Round 2 saw us play One More Line by SMG Studios. This round was a lot closer, and I saw myself nearly knocked out. We were using the Microsoft adaptive controllers, which was an unusual experience. I began standing up for 3 attempts, which were all miserable. My 4th attempt though, I sat down, putting the controller on the table, and that seemed to lessen the delay of the button presses, and I instantly doubled my score, saving myself and progressing to yet another round.

The Omegathon continued on day 2, where we played Rat-a-tat Cat, a card game that was quite a bit of fun, but some bad luck could sink you in a hurry. That is exactly what happened to me, with my first game of 3 netting me too many points to be able to win. It felt horrible getting knocked out due to luck, but overall I had an absolute blast competing in the Omegathon. I would certainly do it again in a heartbeat!

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As for the rest of day 2, I spent most of the day networking, catching up with friends, and planning out a game plan for how to tackle the final day. That game plan was to hit up as many indie games as possible, and boy was that a lot of fun!

First up I lined up to play Untitled Goose Game, which already had a line wait of over an hour. If you thought that game was just you cruising around as an annoying goose, then you are absolutely right, and it is an blast! You are given a mission list, and a bunch of tools to be the biggest jerk of a goose that you can be. There is even a dedicated honk button, which is delightful.

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Storm Boy was next, and is quite an unusual game. You walk from left to right, while text from the book from which it is based pops up on screen. You can read the passage, then take part in the action the passage describes. For instance, a passage mentions throwing a ball, and your pelican pal retrieves it. You can then play fetch with the pelican for as long as you want, which was adorable.

Necrobarista has an interesting premise. The game is a visual novel about a cafe where the dead go for one last cup of coffee. The art style is intriguing, having 3D models rather than a traditional anime style, but those models certainly have anime sensibilities in their design. It is striking from a visual standpoint, but equally so from the music. The premise is interesting too. As the game is based in Melbourne, some Australian slang has crept in to the game, which I quite enjoyed. Be prepared to see a lot of people get called “mate” in an angry tone. This one will be coming to Switch sometime too, so get excited.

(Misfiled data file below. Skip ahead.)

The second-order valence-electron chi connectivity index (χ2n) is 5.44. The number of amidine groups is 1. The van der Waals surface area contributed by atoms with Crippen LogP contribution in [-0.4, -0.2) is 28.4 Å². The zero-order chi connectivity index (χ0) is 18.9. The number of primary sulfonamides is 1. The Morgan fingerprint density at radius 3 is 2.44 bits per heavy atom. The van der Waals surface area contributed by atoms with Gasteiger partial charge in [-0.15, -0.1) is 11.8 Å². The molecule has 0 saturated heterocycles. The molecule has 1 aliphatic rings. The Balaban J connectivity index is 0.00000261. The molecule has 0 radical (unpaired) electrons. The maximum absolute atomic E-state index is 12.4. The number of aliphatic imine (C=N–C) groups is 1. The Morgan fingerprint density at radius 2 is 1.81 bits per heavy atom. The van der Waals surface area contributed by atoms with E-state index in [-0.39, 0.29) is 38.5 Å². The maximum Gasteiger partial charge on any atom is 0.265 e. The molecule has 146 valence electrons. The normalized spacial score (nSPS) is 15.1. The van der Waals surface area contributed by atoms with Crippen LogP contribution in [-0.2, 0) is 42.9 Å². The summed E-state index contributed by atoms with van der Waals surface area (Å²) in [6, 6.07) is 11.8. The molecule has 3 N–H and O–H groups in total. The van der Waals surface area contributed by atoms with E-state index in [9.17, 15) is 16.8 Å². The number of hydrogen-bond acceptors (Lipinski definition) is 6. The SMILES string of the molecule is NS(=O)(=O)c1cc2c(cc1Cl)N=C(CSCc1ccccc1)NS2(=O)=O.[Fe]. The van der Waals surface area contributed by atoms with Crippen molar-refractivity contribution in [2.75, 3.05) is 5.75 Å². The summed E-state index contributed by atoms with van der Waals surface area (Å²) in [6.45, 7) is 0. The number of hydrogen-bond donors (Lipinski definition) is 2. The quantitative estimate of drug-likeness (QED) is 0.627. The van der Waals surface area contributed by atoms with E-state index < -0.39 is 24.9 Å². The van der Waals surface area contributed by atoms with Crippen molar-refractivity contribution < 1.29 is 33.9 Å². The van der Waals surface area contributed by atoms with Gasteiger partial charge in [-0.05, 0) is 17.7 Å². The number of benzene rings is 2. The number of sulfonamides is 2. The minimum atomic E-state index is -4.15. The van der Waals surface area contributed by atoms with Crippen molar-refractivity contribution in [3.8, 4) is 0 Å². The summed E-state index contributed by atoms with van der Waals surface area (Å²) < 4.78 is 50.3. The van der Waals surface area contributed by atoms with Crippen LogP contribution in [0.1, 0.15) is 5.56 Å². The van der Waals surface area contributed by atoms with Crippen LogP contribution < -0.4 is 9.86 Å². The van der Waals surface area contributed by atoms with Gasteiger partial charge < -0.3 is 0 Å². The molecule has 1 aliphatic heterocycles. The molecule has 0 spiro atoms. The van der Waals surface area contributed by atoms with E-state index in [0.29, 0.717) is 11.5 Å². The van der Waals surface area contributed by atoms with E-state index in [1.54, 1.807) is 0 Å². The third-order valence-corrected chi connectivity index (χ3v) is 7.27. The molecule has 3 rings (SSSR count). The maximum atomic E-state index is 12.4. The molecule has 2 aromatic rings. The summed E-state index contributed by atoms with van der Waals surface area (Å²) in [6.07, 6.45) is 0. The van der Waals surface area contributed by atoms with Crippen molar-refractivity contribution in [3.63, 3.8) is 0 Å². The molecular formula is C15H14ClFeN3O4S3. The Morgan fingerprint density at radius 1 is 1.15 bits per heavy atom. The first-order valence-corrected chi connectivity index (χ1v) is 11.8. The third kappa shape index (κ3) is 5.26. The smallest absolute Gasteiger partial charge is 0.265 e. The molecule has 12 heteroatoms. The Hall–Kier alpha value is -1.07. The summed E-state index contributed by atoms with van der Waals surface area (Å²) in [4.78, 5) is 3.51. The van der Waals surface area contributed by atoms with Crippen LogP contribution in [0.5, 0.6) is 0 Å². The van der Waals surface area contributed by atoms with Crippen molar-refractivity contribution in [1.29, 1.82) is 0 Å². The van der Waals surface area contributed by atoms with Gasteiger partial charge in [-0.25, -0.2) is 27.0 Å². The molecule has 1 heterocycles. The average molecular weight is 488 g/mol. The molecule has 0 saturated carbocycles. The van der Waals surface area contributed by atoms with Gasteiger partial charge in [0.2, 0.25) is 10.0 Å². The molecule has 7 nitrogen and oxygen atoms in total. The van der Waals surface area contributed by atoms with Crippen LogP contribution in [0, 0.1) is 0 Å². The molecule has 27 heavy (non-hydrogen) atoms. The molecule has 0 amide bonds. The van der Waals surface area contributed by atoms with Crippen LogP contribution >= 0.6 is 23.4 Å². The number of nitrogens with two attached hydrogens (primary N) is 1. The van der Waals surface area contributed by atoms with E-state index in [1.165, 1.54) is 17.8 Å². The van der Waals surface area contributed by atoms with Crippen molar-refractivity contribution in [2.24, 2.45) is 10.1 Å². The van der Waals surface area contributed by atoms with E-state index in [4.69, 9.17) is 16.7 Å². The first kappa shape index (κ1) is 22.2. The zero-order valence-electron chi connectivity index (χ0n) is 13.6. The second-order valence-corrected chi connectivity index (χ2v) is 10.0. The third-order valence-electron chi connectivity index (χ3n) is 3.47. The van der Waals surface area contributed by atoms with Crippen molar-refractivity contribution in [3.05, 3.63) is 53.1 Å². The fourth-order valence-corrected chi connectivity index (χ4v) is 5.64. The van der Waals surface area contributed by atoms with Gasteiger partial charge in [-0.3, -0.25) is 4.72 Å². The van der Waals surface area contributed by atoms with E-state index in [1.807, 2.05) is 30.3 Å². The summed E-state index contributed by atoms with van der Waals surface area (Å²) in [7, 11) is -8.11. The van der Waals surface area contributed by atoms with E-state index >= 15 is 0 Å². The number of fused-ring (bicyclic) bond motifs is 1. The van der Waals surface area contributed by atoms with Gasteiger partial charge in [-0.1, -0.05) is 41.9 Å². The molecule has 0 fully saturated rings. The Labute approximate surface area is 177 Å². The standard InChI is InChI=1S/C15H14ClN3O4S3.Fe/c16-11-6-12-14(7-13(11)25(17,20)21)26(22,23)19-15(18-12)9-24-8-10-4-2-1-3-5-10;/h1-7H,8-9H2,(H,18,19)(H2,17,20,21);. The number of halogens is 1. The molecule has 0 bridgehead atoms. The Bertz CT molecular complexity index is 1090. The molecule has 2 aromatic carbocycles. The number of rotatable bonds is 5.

Another game that caught my eye was Knuckle Sandwich, an RPG with a similar visual style to that of Earthbound. This is much more than a simple Earthbound clone though, as you will see from the insane photos and videos they have on their website. Trust me, this game needs to be seen to be believed. There are no plans at this stage to bring this one to Switch, but it is definitely a game worth keeping an eye on.

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And finally, my game of the show. Quantum Suicide is a visual novel about a multi-generational spaceship on a mission planned to outlive its original crew. Unfortunately, an accident causes the ships A.I to malfunction, forcing the crew to partake in a deadly deletion game each week, where the loser is killed. There was a demo playable, which took around 10 minutes, and was extremely effective in building shock, horror and intrigue. I’m still thinking about this game nearly a week later!

The art in this game is beautiful, with memorable looking characters, perfect mood setting music, as well as fantastic voice acting. There will be some 30+ endings, and the project is currently down to just a single developer. The love an passion for the project really shines through, and I implore everyone check this game out. Be sure to hear more about this game from me in the future. They are working on bringing this one to Switch in the future too, so that is even more reason to look out for this one.

And that was essentially what my PAX AUS experience consisted of. For those thinking of going to either this event in the future, or other events in their local areas, I highly recommend doing so.

Oh, and these awesome consoles and NES controllers were on display too.

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This post was written by Lachlan Bruce